It's good to talk? Talking Cure and the ethics of on-screen psychotherapy

Blaker, L 2013, 'It's good to talk? Talking Cure and the ethics of on-screen psychotherapy' , Journal of Media Practice, 14 (3) , pp. 193-209.

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Abstract

This article considers the ethical concerns facing media practitioners who make programmes which feature on-screen psychotherapy. Psychotherapy is conventionally regarded as a confidential activity involving the participation of ‘vulnerable’ people. These qualities combine to produce particular ethical dilemmas for practitioners who make programmes about psychotherapy. These dilemmas are explored through an analysis of the UK television documentary series Talking Cure, which follows a number of people through psychotherapeutic assessment at a well-known clinic. Although the series was considered by some within the television and psychotherapy communities to be ‘groundbreaking’, its critical reception exposes the ethical pitfalls facing media practitioners (and psychotherapists) who work on such programmes. In the current UK factual television landscape, particularly in light of developments within the lifestyle television genre, the participation of psychologically or emotionally vulnerable people is relatively commonplace, and the involvement of psychotherapists who deliver psychotherapeutic treatment is not unusual. This article identifies the potential risks facing media practitioners who engage in this kind of programming. While professional codes provide guidance on how to negotiate ethical dilemmas, it is the individual media practitioner who must negotiate the challenges which emerge when the rights of vulnerable programme contributors are pitched against the demands for ‘good television’.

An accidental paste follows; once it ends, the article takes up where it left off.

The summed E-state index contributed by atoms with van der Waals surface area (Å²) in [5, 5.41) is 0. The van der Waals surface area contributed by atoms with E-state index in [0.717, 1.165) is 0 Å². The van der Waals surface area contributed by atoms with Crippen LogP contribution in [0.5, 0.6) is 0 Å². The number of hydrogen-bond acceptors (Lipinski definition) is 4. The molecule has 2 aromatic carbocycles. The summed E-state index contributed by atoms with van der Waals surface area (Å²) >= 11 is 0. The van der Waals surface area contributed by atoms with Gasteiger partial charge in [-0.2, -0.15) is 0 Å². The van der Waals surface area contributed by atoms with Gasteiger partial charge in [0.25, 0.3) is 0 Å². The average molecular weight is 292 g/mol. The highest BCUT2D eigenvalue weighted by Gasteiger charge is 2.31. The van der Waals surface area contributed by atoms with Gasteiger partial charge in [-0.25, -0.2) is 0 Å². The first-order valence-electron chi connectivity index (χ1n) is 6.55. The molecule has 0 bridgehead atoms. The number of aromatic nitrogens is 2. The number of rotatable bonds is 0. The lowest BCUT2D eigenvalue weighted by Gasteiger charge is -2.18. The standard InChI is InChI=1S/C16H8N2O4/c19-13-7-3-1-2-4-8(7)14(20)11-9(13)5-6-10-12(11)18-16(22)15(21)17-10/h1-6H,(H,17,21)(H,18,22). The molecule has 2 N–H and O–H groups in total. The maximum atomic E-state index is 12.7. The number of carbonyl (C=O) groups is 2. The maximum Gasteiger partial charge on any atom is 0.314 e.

Item Type: Article
Schools: Schools > School of Arts & Media > Arts, Media and Communication Research Centre
Journal or Publication Title: Journal of Media Practice
Publisher: Taylor & Francis
ISSN: 1468-2753
Related URLs:
Depositing User: L Blaker
Date Deposited: 04 Aug 2017 08:49
Last Modified: 04 Aug 2017 08:49
URI: http://usir.salford.ac.uk/id/eprint/43422

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